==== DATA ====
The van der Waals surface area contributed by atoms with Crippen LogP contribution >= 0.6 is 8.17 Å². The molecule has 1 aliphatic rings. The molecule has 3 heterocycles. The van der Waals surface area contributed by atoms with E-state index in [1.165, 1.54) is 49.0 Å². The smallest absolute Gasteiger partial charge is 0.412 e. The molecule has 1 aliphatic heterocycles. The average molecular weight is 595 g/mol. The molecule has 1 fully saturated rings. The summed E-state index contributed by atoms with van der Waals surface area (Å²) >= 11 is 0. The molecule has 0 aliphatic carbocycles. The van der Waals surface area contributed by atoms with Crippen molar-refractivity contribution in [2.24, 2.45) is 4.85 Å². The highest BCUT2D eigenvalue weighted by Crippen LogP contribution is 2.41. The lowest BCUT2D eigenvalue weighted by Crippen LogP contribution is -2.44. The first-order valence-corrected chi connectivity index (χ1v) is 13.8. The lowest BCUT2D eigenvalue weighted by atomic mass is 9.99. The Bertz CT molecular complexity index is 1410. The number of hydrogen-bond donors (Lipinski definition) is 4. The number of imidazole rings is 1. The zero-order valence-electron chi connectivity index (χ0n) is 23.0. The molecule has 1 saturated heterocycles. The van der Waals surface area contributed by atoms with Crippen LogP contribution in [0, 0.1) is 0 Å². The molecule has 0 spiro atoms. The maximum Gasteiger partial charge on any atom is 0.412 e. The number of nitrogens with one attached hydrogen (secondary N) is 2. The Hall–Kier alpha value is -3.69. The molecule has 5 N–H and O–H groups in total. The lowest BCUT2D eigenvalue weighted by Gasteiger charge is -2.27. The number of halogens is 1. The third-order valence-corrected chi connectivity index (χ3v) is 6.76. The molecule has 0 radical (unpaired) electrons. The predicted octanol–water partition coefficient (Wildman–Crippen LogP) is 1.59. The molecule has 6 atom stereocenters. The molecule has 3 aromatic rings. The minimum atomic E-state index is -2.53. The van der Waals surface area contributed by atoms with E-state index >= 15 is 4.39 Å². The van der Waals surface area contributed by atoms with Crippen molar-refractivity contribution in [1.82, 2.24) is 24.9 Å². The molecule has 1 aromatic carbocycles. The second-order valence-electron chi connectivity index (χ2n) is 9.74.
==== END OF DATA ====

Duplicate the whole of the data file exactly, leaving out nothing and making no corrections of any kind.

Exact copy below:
The van der Waals surface area contributed by atoms with Crippen LogP contribution >= 0.6 is 8.17 Å². The molecule has 1 aliphatic rings. The molecule has 3 heterocycles. The van der Waals surface area contributed by atoms with E-state index in [1.165, 1.54) is 49.0 Å². The smallest absolute Gasteiger partial charge is 0.412 e. The molecule has 1 aliphatic heterocycles. The average molecular weight is 595 g/mol. The molecule has 1 fully saturated rings. The summed E-state index contributed by atoms with van der Waals surface area (Å²) >= 11 is 0. The molecule has 0 aliphatic carbocycles. The van der Waals surface area contributed by atoms with Crippen molar-refractivity contribution in [2.24, 2.45) is 4.85 Å². The highest BCUT2D eigenvalue weighted by Crippen LogP contribution is 2.41. The lowest BCUT2D eigenvalue weighted by Crippen LogP contribution is -2.44. The first-order valence-corrected chi connectivity index (χ1v) is 13.8. The lowest BCUT2D eigenvalue weighted by atomic mass is 9.99. The Bertz CT molecular complexity index is 1410. The number of hydrogen-bond donors (Lipinski definition) is 4. The number of imidazole rings is 1. The zero-order valence-electron chi connectivity index (χ0n) is 23.0. The molecule has 1 saturated heterocycles. The van der Waals surface area contributed by atoms with Crippen LogP contribution in [0, 0.1) is 0 Å². The molecule has 0 spiro atoms. The maximum Gasteiger partial charge on any atom is 0.412 e. The number of nitrogens with one attached hydrogen (secondary N) is 2. The Hall–Kier alpha value is -3.69. The molecule has 5 N–H and O–H groups in total. The lowest BCUT2D eigenvalue weighted by Gasteiger charge is -2.27. The number of halogens is 1. The third-order valence-corrected chi connectivity index (χ3v) is 6.76. The molecule has 0 radical (unpaired) electrons. The predicted octanol–water partition coefficient (Wildman–Crippen LogP) is 1.59. The molecule has 6 atom stereocenters. The molecule has 3 aromatic rings. The minimum atomic E-state index is -2.53. The van der Waals surface area contributed by atoms with E-state index >= 15 is 4.39 Å². The van der Waals surface area contributed by atoms with Crippen molar-refractivity contribution in [1.82, 2.24) is 24.9 Å². The molecule has 1 aromatic carbocycles. The second-order valence-electron chi connectivity index (χ2n) is 9.74.